Our company is relatively small in size. In total, we have less than a hundred people. And yet, our software is used by millions of people and we produce many new pieces of software a year.
When we do press tours of the company, it inevitably comes up, how do we do it? The #1 answer is: Very low turnover. It’s absolutely essential. Someone whose been at their job for 10 years is far more productive than someone who is new, even if that person has industry experience. There’s just no substitute for low turn over when it comes to a successful, productive company.
What are some ways to get low turn over? Here are a few things we’ve done:
#1 Ideology free hiring
While we do care a lot about how well people will get along with each other, we otherwise strenuously make sure that there is no discrimination in how we hire. This is one of the reasons why I am very skeptical about people who talk a good talk about “social justice” yet work in offices of all white males.
As someone who is quite vocally critical of “social justice warriors” a lot of my contempt for them is the hypocrisy. I am amazed at the glass houses some of these guys throw their stones from. It’s been mighty tempting to out some of these places where they rail against “misogyny” and yet can’t seem to hire a diverse staff.
Let me give you Stardock’s senior staff:
- Me (male)
- COO (female)
- GM (female)
- VP: games (male)
- VP: bizdev (male)
- Controller (female)
- Dir: Platforms (male)
That’s a 4 to 3 ratio. But it doesn’t stop there. Whether you walk into the game studio or the software studio, you will find a diverse environment of people (men, women, all races, all orientations, etc.).
And mind you, we don’t try for this. This is just what happens when you hire without caring about about pigment and parts a human have.
The reason this is important is because everyone knows they’re there because they’re the best and brightest we could find. It’s not because they went to the “right school” or because they were “buddies” with the right people or have the “correct” politics. People knowing that merit is how they got there goes a long way to helping morale.
#2 Make it a healthy environment
We have an on-staff nutritionist and separate fitness trainer. Now, if you’re in your early 20s, this might not seem like a big deal. But as you get older, people become keenly aware of how unhealthy our type of work can potentially get. Plus, it sends a definitive signal to the team that they matter to us. A lot.
I don’t give much credence to slogans like “Our employees are like family”. I hate that kind of empty rhetoric. People make judgments based on deeds, not words.
#3 Job Security
We really really don’t like to let people go. We have laid people off before and we will lay people off in the future. It’s inevitable. Projects fail. The economy changes.
However, knowing that your company will do everything in their power to avoid it means people are willing to make long term commitments to that company which reduces turn over.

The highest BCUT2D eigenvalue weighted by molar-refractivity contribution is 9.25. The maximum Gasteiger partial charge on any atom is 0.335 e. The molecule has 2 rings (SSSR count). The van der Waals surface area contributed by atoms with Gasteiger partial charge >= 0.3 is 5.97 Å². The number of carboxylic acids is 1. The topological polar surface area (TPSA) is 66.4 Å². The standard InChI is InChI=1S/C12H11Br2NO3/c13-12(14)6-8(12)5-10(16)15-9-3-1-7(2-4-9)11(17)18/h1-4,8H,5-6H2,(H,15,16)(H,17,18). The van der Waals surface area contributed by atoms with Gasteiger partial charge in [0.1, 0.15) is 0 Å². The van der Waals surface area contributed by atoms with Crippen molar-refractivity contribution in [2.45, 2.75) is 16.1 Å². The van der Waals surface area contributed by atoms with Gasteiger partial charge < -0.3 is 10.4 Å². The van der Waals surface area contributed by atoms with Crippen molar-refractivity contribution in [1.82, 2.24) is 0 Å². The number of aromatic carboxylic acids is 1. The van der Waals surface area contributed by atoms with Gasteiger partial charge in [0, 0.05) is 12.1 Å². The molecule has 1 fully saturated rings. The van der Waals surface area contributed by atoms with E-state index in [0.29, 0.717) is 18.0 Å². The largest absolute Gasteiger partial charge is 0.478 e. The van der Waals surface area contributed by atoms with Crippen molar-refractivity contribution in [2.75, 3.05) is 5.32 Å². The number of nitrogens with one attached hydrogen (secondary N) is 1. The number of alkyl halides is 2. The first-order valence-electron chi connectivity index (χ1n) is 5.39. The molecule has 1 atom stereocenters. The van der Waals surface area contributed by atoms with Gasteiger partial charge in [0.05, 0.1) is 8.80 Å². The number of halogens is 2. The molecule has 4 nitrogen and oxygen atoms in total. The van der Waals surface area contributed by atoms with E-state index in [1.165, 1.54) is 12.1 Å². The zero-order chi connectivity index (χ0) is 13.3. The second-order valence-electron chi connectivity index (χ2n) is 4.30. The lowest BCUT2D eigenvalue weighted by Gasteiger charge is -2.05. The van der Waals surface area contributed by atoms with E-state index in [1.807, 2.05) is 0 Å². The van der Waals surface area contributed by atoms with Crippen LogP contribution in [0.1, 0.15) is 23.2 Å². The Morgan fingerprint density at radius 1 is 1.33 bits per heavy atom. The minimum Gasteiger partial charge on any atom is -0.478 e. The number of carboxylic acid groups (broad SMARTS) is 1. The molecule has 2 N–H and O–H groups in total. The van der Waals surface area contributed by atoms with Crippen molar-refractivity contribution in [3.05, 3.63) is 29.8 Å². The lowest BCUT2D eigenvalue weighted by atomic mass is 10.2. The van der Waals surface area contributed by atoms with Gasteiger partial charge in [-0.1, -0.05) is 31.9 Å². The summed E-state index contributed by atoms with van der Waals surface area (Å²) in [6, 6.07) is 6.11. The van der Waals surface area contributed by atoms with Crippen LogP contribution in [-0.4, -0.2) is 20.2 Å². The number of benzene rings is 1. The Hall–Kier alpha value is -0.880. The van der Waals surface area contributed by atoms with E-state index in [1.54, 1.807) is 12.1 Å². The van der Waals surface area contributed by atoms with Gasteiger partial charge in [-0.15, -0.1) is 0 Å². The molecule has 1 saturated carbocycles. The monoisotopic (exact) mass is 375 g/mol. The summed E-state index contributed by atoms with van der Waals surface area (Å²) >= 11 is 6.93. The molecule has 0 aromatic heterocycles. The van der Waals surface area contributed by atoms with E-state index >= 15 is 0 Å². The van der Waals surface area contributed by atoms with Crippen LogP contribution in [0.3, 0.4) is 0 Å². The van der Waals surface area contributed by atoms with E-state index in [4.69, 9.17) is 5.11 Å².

One of the things Stardock did in the past couple years was created what is called a PEO (Professional Employment Organization). What it is, in effect, is a company within a company. Multiple Stardock partners now use this PEO (so it’s not just Stardock, it’s Mohawk and Mothership and Oxide and other companies as well). If a project finishes and the next one won’t be starting right away those resources can be shared with another company. This largely eliminates the issue of hiring up and firing down when projects finish.
Companies that make job security a priority will inevitably retain staff better.
#4 Mutual respect
I offend people online all the time. I always have. I don’t intend to. But there is an expectation that CEOs will behave “professionally” when interacting online. This is a foolish expectation because it just means the CEO is lying to you about what they really think.
The same is true internally. No one ever doubts my opinion on anything. That’s not to say I’m rude and blunt in person. When talking to people, we have the luxury of back and forth and the opportunity to have a little tact.
Transparency vastly reduces miscommunication internally. Now, understand, written communication is a trickier thing. When someone gets offended by something I write online it is often the result of interpreting words that might have been intended differently. Hence, when people talk to each other, in person, the intent is much clearer and thus feathers are rarely ruffled.
The same holds true the other way. People talk to each other, their managers and myself in an open environment. That doesn’t mean people always get along, of course, but it greatly reduces office politics when people feel comfortable and safe speaking their mind.
I consider it my job to make sure people’s concerns are met. That might mean making sure someone gets a lamp for their desk or that a new server gets expedited.
As the CEO, my job is to serve my colleagues. I don’t do this out of any sense of morality or ethics. I do it because that’s my job. To put it another way, it’s also my job to serve our customers because they pay my salary. I can’t do that without the effective support of my team.
If I could sum this up it would be this: I trust rational self interest to create a good working environment and fair hiring practices far more than I trust self-serving rhetoric.